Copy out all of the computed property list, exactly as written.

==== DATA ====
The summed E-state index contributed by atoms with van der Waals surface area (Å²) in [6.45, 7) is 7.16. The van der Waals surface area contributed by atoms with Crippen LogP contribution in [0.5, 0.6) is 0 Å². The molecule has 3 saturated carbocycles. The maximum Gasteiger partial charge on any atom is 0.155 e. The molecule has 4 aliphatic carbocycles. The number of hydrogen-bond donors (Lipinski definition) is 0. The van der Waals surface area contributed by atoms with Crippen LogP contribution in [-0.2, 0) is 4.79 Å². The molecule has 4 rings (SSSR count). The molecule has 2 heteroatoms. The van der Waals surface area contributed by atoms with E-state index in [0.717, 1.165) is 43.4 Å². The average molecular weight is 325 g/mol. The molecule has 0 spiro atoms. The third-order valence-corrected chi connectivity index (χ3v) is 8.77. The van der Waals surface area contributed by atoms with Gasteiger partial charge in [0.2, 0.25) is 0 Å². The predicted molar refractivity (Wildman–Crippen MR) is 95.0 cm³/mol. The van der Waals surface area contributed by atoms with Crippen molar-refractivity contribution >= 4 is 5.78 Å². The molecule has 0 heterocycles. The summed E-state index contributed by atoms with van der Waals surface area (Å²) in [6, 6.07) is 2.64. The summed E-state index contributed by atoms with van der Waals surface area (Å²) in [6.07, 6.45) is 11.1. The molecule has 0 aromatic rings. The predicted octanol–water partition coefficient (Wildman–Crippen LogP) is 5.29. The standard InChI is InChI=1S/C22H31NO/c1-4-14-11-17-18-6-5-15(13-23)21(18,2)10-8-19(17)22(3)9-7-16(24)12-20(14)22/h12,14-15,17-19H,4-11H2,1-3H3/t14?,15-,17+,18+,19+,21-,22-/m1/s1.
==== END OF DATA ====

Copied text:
The summed E-state index contributed by atoms with van der Waals surface area (Å²) in [6.45, 7) is 7.16. The van der Waals surface area contributed by atoms with Crippen LogP contribution in [0.5, 0.6) is 0 Å². The molecule has 3 saturated carbocycles. The maximum Gasteiger partial charge on any atom is 0.155 e. The molecule has 4 aliphatic carbocycles. The number of hydrogen-bond donors (Lipinski definition) is 0. The van der Waals surface area contributed by atoms with Crippen LogP contribution in [-0.2, 0) is 4.79 Å². The molecule has 4 rings (SSSR count). The molecule has 2 heteroatoms. The van der Waals surface area contributed by atoms with E-state index in [0.717, 1.165) is 43.4 Å². The average molecular weight is 325 g/mol. The molecule has 0 spiro atoms. The third-order valence-corrected chi connectivity index (χ3v) is 8.77. The van der Waals surface area contributed by atoms with Gasteiger partial charge in [0.2, 0.25) is 0 Å². The predicted molar refractivity (Wildman–Crippen MR) is 95.0 cm³/mol. The van der Waals surface area contributed by atoms with Crippen molar-refractivity contribution >= 4 is 5.78 Å². The molecule has 0 heterocycles. The summed E-state index contributed by atoms with van der Waals surface area (Å²) in [6, 6.07) is 2.64. The summed E-state index contributed by atoms with van der Waals surface area (Å²) in [6.07, 6.45) is 11.1. The molecule has 0 aromatic rings. The predicted octanol–water partition coefficient (Wildman–Crippen LogP) is 5.29. The standard InChI is InChI=1S/C22H31NO/c1-4-14-11-17-18-6-5-15(13-23)21(18,2)10-8-19(17)22(3)9-7-16(24)12-20(14)22/h12,14-15,17-19H,4-11H2,1-3H3/t14?,15-,17+,18+,19+,21-,22-/m1/s1.